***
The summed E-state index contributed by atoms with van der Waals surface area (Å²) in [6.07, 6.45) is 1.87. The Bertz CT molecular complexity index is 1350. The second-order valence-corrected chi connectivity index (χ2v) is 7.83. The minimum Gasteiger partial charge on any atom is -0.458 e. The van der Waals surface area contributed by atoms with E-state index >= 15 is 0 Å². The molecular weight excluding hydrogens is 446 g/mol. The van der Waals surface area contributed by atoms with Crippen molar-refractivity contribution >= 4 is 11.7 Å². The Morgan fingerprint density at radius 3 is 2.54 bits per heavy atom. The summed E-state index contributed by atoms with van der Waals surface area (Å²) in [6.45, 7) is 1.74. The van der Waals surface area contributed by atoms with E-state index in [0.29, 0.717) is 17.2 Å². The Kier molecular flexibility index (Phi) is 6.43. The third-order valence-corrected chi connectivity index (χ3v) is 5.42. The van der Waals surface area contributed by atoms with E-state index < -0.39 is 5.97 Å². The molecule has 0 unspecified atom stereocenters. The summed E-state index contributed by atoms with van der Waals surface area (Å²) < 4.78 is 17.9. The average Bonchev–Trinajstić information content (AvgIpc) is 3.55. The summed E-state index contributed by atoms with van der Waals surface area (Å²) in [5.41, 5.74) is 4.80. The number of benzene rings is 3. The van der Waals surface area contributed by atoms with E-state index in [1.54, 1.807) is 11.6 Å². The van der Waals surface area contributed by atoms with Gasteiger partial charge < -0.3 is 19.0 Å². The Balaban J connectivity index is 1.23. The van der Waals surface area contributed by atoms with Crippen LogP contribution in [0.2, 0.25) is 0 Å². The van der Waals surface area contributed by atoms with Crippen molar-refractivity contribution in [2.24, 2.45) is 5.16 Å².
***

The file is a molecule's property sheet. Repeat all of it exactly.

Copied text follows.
The summed E-state index contributed by atoms with van der Waals surface area (Å²) in [6.07, 6.45) is 1.87. The Bertz CT molecular complexity index is 1350. The second-order valence-corrected chi connectivity index (χ2v) is 7.83. The minimum Gasteiger partial charge on any atom is -0.458 e. The van der Waals surface area contributed by atoms with E-state index >= 15 is 0 Å². The molecular weight excluding hydrogens is 446 g/mol. The van der Waals surface area contributed by atoms with Crippen molar-refractivity contribution >= 4 is 11.7 Å². The Morgan fingerprint density at radius 3 is 2.54 bits per heavy atom. The summed E-state index contributed by atoms with van der Waals surface area (Å²) in [6.45, 7) is 1.74. The van der Waals surface area contributed by atoms with E-state index in [0.29, 0.717) is 17.2 Å². The Kier molecular flexibility index (Phi) is 6.43. The third-order valence-corrected chi connectivity index (χ3v) is 5.42. The van der Waals surface area contributed by atoms with E-state index < -0.39 is 5.97 Å². The molecule has 0 unspecified atom stereocenters. The summed E-state index contributed by atoms with van der Waals surface area (Å²) < 4.78 is 17.9. The average Bonchev–Trinajstić information content (AvgIpc) is 3.55. The summed E-state index contributed by atoms with van der Waals surface area (Å²) in [5.41, 5.74) is 4.80. The number of benzene rings is 3. The van der Waals surface area contributed by atoms with E-state index in [1.54, 1.807) is 11.6 Å². The van der Waals surface area contributed by atoms with Gasteiger partial charge < -0.3 is 19.0 Å². The Balaban J connectivity index is 1.23. The van der Waals surface area contributed by atoms with Crippen LogP contribution in [0.2, 0.25) is 0 Å². The van der Waals surface area contributed by atoms with Crippen molar-refractivity contribution in [2.24, 2.45) is 5.16 Å².